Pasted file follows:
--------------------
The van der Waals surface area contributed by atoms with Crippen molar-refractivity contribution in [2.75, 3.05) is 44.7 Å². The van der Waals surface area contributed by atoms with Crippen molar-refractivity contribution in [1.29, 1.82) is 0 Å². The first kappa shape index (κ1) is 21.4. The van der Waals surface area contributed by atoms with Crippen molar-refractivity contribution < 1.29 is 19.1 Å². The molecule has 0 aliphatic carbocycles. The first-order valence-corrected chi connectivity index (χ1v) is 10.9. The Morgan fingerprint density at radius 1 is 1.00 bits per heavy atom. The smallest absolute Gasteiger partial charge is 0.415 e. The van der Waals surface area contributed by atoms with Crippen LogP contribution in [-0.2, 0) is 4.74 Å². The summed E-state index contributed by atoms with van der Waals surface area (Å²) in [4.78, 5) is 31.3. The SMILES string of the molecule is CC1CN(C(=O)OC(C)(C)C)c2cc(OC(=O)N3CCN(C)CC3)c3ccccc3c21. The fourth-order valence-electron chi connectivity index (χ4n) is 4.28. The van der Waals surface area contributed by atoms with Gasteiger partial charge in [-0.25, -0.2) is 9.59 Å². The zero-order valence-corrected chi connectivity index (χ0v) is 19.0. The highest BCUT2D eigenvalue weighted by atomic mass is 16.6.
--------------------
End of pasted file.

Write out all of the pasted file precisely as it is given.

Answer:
The van der Waals surface area contributed by atoms with Crippen molar-refractivity contribution in [2.75, 3.05) is 44.7 Å². The van der Waals surface area contributed by atoms with Crippen molar-refractivity contribution in [1.29, 1.82) is 0 Å². The first kappa shape index (κ1) is 21.4. The van der Waals surface area contributed by atoms with Crippen molar-refractivity contribution < 1.29 is 19.1 Å². The molecule has 0 aliphatic carbocycles. The first-order valence-corrected chi connectivity index (χ1v) is 10.9. The Morgan fingerprint density at radius 1 is 1.00 bits per heavy atom. The smallest absolute Gasteiger partial charge is 0.415 e. The van der Waals surface area contributed by atoms with Crippen LogP contribution in [-0.2, 0) is 4.74 Å². The summed E-state index contributed by atoms with van der Waals surface area (Å²) in [4.78, 5) is 31.3. The SMILES string of the molecule is CC1CN(C(=O)OC(C)(C)C)c2cc(OC(=O)N3CCN(C)CC3)c3ccccc3c21. The fourth-order valence-electron chi connectivity index (χ4n) is 4.28. The van der Waals surface area contributed by atoms with Gasteiger partial charge in [-0.25, -0.2) is 9.59 Å². The zero-order valence-corrected chi connectivity index (χ0v) is 19.0. The highest BCUT2D eigenvalue weighted by atomic mass is 16.6.